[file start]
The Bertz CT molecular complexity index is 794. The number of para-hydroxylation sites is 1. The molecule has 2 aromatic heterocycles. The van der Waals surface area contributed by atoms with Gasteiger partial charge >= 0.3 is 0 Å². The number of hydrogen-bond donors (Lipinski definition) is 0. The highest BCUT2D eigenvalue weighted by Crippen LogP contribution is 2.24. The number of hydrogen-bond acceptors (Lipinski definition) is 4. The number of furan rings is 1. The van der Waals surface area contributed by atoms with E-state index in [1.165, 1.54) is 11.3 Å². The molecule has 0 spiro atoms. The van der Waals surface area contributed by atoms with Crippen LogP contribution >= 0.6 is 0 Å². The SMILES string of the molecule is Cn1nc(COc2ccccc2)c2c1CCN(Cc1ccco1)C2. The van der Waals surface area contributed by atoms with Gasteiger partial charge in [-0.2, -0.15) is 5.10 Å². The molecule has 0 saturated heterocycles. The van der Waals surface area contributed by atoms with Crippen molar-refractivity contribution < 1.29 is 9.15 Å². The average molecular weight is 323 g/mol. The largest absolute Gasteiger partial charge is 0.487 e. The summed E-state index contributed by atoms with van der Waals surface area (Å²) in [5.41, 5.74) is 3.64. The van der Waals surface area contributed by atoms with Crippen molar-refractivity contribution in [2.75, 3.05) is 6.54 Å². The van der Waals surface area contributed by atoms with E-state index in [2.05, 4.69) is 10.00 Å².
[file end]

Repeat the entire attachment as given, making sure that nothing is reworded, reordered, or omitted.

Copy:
The Bertz CT molecular complexity index is 794. The number of para-hydroxylation sites is 1. The molecule has 2 aromatic heterocycles. The van der Waals surface area contributed by atoms with Gasteiger partial charge >= 0.3 is 0 Å². The number of hydrogen-bond donors (Lipinski definition) is 0. The highest BCUT2D eigenvalue weighted by Crippen LogP contribution is 2.24. The number of hydrogen-bond acceptors (Lipinski definition) is 4. The number of furan rings is 1. The van der Waals surface area contributed by atoms with E-state index in [1.165, 1.54) is 11.3 Å². The molecule has 0 spiro atoms. The van der Waals surface area contributed by atoms with Crippen LogP contribution >= 0.6 is 0 Å². The SMILES string of the molecule is Cn1nc(COc2ccccc2)c2c1CCN(Cc1ccco1)C2. The van der Waals surface area contributed by atoms with Gasteiger partial charge in [-0.2, -0.15) is 5.10 Å². The molecule has 0 saturated heterocycles. The van der Waals surface area contributed by atoms with Crippen molar-refractivity contribution < 1.29 is 9.15 Å². The average molecular weight is 323 g/mol. The largest absolute Gasteiger partial charge is 0.487 e. The summed E-state index contributed by atoms with van der Waals surface area (Å²) in [5.41, 5.74) is 3.64. The van der Waals surface area contributed by atoms with Crippen molar-refractivity contribution in [2.75, 3.05) is 6.54 Å². The van der Waals surface area contributed by atoms with E-state index in [2.05, 4.69) is 10.00 Å².